Kingsclub condominium complex, a 639-suite development on King St. West in Toronto, was a busy construction zone until mid-January when all activity quietly ceased. The developer, Urbancorp, was soon to reveal to unit owners that the project, originally slated for May 2015 occupancy, had been abandoned. New plans are now underway to convert the three towers into luxury rental apartments.
This is the second downtown condo project in a matter of weeks to make the switch from condo to rental. The first was a development called the Selby, a 49-storey, 441-unit downtown condo and townhouse complex. In the Selby’s case, no sales had been finalized, while Urbancorp had already secured deposits from 181 purchasers some three years earlier.
The Toronto Star speculates that these two back-to-back conversions may be a sign that condo interest is waning in Toronto. Given some similar conversions elsewhere in Canada in recent months, could this be the sign of a rental resurgence? Is condo development on the decline while rental demand is on the rise?
“Not exactly,” says Peter Cook, assistant vice president commercial lending at First National Financial. “The condo market is still very strong and will likely remain robust for years to come. Financing isn’t typically an issue for properties in quality locations and for qualified developers. It’s hard to speculate what caused this change of heart; perhaps a better opportunity presented itself. But there is definitely money available for development in the GTA in the case of both condo construction and new purpose-built rental.”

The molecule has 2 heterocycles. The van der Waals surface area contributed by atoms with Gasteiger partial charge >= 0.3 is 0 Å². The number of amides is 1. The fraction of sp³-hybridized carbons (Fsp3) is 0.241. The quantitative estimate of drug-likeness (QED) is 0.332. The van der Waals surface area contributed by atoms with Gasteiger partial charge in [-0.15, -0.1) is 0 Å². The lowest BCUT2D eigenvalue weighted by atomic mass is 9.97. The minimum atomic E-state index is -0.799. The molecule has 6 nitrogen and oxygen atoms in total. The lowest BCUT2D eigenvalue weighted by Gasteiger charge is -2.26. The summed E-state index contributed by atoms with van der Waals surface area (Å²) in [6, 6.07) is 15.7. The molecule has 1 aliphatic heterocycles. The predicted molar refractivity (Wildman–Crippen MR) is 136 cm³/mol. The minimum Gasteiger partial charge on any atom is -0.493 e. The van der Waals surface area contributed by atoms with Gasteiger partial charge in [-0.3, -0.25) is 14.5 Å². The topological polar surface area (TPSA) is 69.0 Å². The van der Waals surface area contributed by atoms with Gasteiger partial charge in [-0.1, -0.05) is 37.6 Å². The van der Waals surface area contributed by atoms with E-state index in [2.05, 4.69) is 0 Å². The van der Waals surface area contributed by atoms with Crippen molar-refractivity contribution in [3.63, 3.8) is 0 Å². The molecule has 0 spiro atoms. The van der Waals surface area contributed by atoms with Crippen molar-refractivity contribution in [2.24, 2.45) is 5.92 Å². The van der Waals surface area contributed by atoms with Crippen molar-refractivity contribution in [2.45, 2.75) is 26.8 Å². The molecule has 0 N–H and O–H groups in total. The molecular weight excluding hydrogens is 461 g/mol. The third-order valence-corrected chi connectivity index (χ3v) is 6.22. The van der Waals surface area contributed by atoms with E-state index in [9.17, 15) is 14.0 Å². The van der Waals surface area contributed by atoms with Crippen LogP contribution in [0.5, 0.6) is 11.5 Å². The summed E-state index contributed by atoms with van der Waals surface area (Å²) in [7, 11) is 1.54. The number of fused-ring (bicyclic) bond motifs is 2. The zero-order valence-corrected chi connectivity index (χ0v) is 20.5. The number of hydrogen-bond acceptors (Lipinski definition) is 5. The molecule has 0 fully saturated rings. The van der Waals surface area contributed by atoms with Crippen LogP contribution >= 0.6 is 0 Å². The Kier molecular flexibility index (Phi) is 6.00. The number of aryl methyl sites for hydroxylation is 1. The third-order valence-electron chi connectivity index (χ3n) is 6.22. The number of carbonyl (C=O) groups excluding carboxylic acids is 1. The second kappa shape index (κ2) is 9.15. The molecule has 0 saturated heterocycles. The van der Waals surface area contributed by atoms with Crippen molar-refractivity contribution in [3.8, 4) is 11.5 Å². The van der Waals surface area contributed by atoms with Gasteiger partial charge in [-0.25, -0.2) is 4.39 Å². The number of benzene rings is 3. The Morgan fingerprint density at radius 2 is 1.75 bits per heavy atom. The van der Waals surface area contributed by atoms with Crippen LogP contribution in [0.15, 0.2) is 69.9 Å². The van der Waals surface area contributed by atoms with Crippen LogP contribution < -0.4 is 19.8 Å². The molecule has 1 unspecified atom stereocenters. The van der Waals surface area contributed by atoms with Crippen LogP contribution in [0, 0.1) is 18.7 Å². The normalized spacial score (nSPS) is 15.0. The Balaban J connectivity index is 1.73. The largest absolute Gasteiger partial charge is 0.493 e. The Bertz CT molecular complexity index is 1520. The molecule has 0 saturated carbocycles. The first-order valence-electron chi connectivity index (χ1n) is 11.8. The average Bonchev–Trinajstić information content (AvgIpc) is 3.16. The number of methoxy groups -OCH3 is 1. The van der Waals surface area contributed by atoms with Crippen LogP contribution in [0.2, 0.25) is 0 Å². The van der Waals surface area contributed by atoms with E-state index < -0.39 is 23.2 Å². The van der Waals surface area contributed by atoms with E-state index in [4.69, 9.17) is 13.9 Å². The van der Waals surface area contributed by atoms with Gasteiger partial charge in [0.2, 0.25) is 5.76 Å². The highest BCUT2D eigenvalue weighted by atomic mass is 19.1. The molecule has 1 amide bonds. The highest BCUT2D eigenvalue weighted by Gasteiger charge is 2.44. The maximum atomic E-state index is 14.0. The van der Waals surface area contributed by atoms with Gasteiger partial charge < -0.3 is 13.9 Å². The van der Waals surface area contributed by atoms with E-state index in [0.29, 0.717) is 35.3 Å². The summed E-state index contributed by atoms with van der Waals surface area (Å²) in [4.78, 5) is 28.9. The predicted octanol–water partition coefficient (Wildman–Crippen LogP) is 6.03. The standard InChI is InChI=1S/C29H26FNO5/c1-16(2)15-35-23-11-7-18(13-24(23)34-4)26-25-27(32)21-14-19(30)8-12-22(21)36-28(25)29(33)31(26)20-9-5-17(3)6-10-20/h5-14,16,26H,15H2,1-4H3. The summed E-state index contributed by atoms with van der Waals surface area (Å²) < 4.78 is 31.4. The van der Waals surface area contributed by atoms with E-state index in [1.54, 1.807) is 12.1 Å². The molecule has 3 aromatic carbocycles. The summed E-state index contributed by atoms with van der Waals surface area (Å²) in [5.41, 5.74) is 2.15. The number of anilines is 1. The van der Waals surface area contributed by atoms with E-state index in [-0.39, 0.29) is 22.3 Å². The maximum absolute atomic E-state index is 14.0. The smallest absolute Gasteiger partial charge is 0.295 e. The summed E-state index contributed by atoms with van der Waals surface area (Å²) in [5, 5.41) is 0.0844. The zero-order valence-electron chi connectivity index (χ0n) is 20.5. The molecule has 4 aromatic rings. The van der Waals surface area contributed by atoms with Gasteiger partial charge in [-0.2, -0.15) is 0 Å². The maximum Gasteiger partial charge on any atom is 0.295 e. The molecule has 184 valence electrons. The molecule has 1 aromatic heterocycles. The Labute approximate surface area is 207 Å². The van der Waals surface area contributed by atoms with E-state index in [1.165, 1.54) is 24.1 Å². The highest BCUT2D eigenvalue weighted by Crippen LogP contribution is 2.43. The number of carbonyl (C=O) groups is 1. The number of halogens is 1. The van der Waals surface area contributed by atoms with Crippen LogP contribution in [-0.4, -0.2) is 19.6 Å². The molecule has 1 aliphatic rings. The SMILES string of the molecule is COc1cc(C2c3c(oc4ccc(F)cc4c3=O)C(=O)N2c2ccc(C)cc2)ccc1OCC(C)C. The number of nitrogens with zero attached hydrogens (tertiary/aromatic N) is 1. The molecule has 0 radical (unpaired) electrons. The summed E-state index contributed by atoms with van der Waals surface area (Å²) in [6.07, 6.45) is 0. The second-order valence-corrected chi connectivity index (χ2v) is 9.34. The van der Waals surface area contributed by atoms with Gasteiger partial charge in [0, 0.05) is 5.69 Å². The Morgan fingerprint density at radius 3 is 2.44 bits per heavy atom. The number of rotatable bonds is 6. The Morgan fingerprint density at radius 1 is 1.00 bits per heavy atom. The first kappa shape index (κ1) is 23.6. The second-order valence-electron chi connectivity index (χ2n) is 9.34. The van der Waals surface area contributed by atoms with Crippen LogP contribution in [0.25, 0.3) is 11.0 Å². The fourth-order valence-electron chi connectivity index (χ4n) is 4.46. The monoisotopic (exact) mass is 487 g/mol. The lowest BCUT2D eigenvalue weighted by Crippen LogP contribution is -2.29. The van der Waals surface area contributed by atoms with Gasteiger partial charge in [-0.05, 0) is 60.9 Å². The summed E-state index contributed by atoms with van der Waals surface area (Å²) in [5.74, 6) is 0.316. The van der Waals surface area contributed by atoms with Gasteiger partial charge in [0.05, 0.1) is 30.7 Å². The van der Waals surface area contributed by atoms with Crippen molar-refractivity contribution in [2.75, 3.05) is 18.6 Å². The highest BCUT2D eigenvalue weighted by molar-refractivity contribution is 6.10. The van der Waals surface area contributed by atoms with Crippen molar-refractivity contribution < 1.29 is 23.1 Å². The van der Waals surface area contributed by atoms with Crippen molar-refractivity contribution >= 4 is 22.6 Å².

The high-end appeal
Nevertheless, interest in purpose-built apartments seems to be flourishing. “There has been a lot of interest in purpose-built apartments lately. Not just in Toronto, but in mid-sized centres as well,” Cook observes. “Burlington, London, and Kitchener Waterloo are all hot spots for new construction of multi-family apartments. People want brand new, high-end accommodations without the hassle of ownership. Luxury rental is definitely in.”
A perfect example of just such a property is ‘Watercrest’ in Barrie, Ontario—a 167-suite waterfront development overlooking Kempenfelt Bay. Completed in 2014, the building features brand new “condo-quality” rental apartments, impeccable amenities, including a state-of-the-art fitness centre and an outdoor pool, and a convenient downtown location.
“Millenials today are a big component of why this surge is happening,” explains Cook. “They want something nice. They don’t want to live in old 1950s apartments. They want new, modern appliances and fixtures. They want a higher quality building in a great location and they are prepared to pay extra for it.”
Empty nesters are another major factor in that demand. “Once the kids move out, people are selling their homes and moving into smaller accommodations. Renting provides flexibility while owning a condominium doesn’t,” Cook says. “New, high-end properties in central locations are sought after by this demographic who wants a property manager to look after their needs, and high-end condo-quality services. They don’t want the responsibility of ownership, rather the convenience of renting. This is the future of the rental industry in Canada.”
Renting vs. owning
The contentious topic of renting versus owning has been an ongoing debate for decades, but some argue the two aren’t in direct competition. In fact, Greg Romundt, CEO of Centurion REIT believes it’s not the tenants the sectors are competing for, but the sites to build the properties.
“Purpose-built rental has an extremely difficult time competing on the basis of price to buy up desirable sites, because the highest yield in construction is going to condo,” he says. “So the competition isn’t about rental vs. ownership. It’s about buying sites to build buildings. We are just not able to compete against the condo guys.”